Sports
Is wild pork good eating?
By Luke Clayton
Jan 22, 2023
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If you have been reading my weekly column long, you probably have ascertained that ‘Ole Luke’ enjoys hunting and eating wild hogs. I wrote a book on the topic a few years ago and tried to include enough information to help the beginner hog hunter/cooker. I’m often asked, “Luke, are wild hogs really good eating?”  This is a loaded questing with no ‘pat’ answer. I always answer by asking another question. “If you were going to a livestock auction to purchase a hog to butcher, would you buy an old, tough boar or a younger, fatter animal.” This is about the best answer I can give. Yes, some wild porkers are excellent eating while other, well, not so much!

I fully understand that with wild hog numbers are running rampant across the state and much of the south and southwest, not every wild hog killed by hunters will be turned into pork chops. Well over half their numbers need to be reduced each year to keep them in check and numbers are not decreasing, on the contrary. Wild hog populations are rapidly increasing across the state to the point the almost all counties have a contingency of wild porkers. We as hunters can’t eat them all but we can make good use of some of this wild, free pork roaming our fields and woodlands.

Are wild hogs good eating? They can be! Read Luke’s column this week for the straight scoop. (photo by Luke Clayton)

Cooking methods for wild pork differs a bit from domestic hogs. Wild hogs have to work for a living rather than being penned in tight quarters and are fed a consistent diet designed to make them gain weigh quickly. Wild hogs use their muscles and as a result, other than very young pigs, are never as tender as their domestic counterparts. Take pork chops for instant...put a store-bought pork chop on the grill and it -- if not overcooked -- will turn out pretty tender. The same cut off a wild hog will usually be dry and tough. There are exceptions; of course, a very fat wild sow that has been hitting corn feeders on a regular basis can be almost as tender as a domestic hog.

I often cook wild pork much the same as venison with the exception of how I deal with the fat. Fat on wild pork is a good thing that ads flavor to the meat when cooking but fat on deer gives the meat an ‘off’ flavor and must be trimmed before cooking. There is no marbling on cuts of pork; hogs have their fat on the outside of muscle. A venison ham steak placed on a grill over hot coals with dry out quickly, just like wild pork, probably even more so because of the lack of any fat to help baste while cooking.  

I love chicken fried steaks and it matters little whether the meat comes from wild pork or venison. I place the steaks in a Zip Lock bag and dust it with salt, pepper and garlic powder and then add enough Louisiana Hot Sauce to moisten the meat. I prefer to leave the steak in the refrigerator or on ice a day before frying but this is not absolutely necessary. I simply flour the steaks and fry in hot oil until well done but not crispy. Placed side by side, most folks can’t tell the difference between the pork and venison, both make very tasty chicken fried steak. Served with rice and gravy or with a bit of A1 Sauce, it’s the stuff great meals are made!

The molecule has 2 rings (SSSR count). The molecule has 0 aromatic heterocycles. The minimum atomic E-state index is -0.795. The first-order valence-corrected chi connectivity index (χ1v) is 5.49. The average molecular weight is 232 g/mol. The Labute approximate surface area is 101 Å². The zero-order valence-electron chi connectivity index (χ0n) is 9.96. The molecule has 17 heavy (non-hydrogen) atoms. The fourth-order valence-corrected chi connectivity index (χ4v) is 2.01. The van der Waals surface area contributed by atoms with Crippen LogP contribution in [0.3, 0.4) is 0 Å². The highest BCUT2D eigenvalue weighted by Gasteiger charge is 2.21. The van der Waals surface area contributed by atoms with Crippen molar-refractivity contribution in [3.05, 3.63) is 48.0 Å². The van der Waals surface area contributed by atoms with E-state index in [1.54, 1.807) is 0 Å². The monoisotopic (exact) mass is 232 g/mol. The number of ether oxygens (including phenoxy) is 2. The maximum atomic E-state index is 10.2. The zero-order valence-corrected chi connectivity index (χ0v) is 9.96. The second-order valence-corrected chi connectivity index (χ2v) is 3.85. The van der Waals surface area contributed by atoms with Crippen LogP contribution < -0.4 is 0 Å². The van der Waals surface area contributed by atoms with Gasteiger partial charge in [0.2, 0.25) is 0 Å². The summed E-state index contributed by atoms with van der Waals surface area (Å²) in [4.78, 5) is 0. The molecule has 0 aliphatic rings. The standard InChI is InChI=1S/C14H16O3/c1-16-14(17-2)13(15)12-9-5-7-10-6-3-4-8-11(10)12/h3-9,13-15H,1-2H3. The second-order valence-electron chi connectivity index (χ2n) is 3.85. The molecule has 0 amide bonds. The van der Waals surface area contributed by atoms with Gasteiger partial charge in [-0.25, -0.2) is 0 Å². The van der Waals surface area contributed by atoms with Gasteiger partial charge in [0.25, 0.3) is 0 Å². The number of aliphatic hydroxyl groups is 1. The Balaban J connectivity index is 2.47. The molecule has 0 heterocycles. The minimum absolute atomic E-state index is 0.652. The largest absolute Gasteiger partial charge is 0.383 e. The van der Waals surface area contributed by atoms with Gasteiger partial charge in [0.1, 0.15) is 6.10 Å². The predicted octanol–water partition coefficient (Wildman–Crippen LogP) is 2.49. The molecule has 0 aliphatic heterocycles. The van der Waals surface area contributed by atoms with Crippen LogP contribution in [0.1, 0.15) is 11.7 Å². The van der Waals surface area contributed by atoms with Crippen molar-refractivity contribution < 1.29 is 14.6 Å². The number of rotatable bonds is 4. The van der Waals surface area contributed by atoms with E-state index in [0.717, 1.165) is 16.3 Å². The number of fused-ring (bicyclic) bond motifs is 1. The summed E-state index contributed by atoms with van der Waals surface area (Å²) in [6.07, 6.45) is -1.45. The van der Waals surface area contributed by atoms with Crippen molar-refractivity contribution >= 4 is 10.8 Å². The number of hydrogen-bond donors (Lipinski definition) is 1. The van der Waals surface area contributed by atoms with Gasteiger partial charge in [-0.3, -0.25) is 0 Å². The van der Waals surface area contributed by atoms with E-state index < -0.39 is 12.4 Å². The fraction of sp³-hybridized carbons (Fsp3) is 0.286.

Take that same piece of steak and grill it and it’s a good bet it will be less flavorful and defiantly tougher. I love the flavor charcoal or wood embers give meat and have devised a method of cooking these ‘lean’ steaks that is both flavorful and tender. I get a fire going with wood or charcoal and place the steaks right over the coals for a couple minutes on each side. This gives them the ‘grilled’ or wood smoke flavor.  I have a cast iron skillet with butter and a good bit of freshly chopped garlic on the grill. The steaks go directly from the grill to the skillet and I give them a few minutes cooking time, turning them often. I honestly enjoy ‘wild’ steaks prepared in this manner better than choice cuts of beef. Backstrap steak is perfectly suited for this method of cooking and I like to cut them about an inch thick. 

The key to cooking wild pork roasts or even ribs is long, slow cooking with moisture. Just last week, I was hunting wild hogs with a neighbor and a friend that lives nearby called and said he had just shot a fat sow that weighed about 140 pounds. He inquired if I wanted the meat. Our hunt was cut short when I responded with a resounding YES. To my way of thinking, there is no game meat as tasty as a fat wild sow. We made short work of the butchering process and I was home with a couple of trimmed, cleaned backstraps in a few minutes. These cuts I seasoned with a dry rub, placed them in an aluminum pan and gave them a generous amount of good BBQ sauce. I covered them loosely with foil, added some hickory wood to the wood box on my Smokin Tex smoker, set the thermostat at 190 degrees and went to bed. The next day about 7 am. I checked the backstraps and they were tender and flavored through and through with the seasoning and sauce. I had left a good bit of fat on the meat which helped baste throughout the durations of the cook. 

Ribs from wild hogs can be excellent eating but they also require slow cooking and I always wrap mine in foil after a liberal amount of BBQ sauce has been applied.

Hopefully these tips will cause you to bring some of that tasty  wild pork out of the woods and onto your dinner table.

To watch a video of Luke cooking this pork, check out this week’s A SPORTSMAN’S LIFE on YouTube or Carbon TV www.carbontv.com  Contact Luke via his website www.catfishradio.org.